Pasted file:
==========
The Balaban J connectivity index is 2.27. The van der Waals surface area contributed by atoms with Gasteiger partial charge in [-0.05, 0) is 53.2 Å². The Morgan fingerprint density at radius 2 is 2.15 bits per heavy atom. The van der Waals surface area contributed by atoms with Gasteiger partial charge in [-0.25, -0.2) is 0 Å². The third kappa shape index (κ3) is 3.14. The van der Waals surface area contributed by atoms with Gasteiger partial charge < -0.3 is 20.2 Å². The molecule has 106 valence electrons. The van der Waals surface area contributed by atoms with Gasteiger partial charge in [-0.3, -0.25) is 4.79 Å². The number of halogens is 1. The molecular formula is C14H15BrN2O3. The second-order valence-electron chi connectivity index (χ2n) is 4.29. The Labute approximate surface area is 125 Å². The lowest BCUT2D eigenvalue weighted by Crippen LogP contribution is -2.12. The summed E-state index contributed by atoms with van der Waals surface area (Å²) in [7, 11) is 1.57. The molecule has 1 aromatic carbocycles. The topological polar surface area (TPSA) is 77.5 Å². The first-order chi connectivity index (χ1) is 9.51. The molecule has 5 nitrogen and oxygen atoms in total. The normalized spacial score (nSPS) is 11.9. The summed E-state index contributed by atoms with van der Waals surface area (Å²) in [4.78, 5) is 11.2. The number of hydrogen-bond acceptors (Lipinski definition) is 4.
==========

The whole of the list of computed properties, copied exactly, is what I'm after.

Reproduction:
The Balaban J connectivity index is 2.27. The van der Waals surface area contributed by atoms with Gasteiger partial charge in [-0.05, 0) is 53.2 Å². The Morgan fingerprint density at radius 2 is 2.15 bits per heavy atom. The van der Waals surface area contributed by atoms with Gasteiger partial charge in [-0.25, -0.2) is 0 Å². The third kappa shape index (κ3) is 3.14. The van der Waals surface area contributed by atoms with Gasteiger partial charge < -0.3 is 20.2 Å². The molecule has 106 valence electrons. The van der Waals surface area contributed by atoms with Gasteiger partial charge in [-0.3, -0.25) is 4.79 Å². The number of halogens is 1. The molecular formula is C14H15BrN2O3. The second-order valence-electron chi connectivity index (χ2n) is 4.29. The Labute approximate surface area is 125 Å². The lowest BCUT2D eigenvalue weighted by Crippen LogP contribution is -2.12. The summed E-state index contributed by atoms with van der Waals surface area (Å²) in [7, 11) is 1.57. The molecule has 1 aromatic carbocycles. The topological polar surface area (TPSA) is 77.5 Å². The first-order chi connectivity index (χ1) is 9.51. The molecule has 5 nitrogen and oxygen atoms in total. The normalized spacial score (nSPS) is 11.9. The summed E-state index contributed by atoms with van der Waals surface area (Å²) in [4.78, 5) is 11.2. The number of hydrogen-bond acceptors (Lipinski definition) is 4.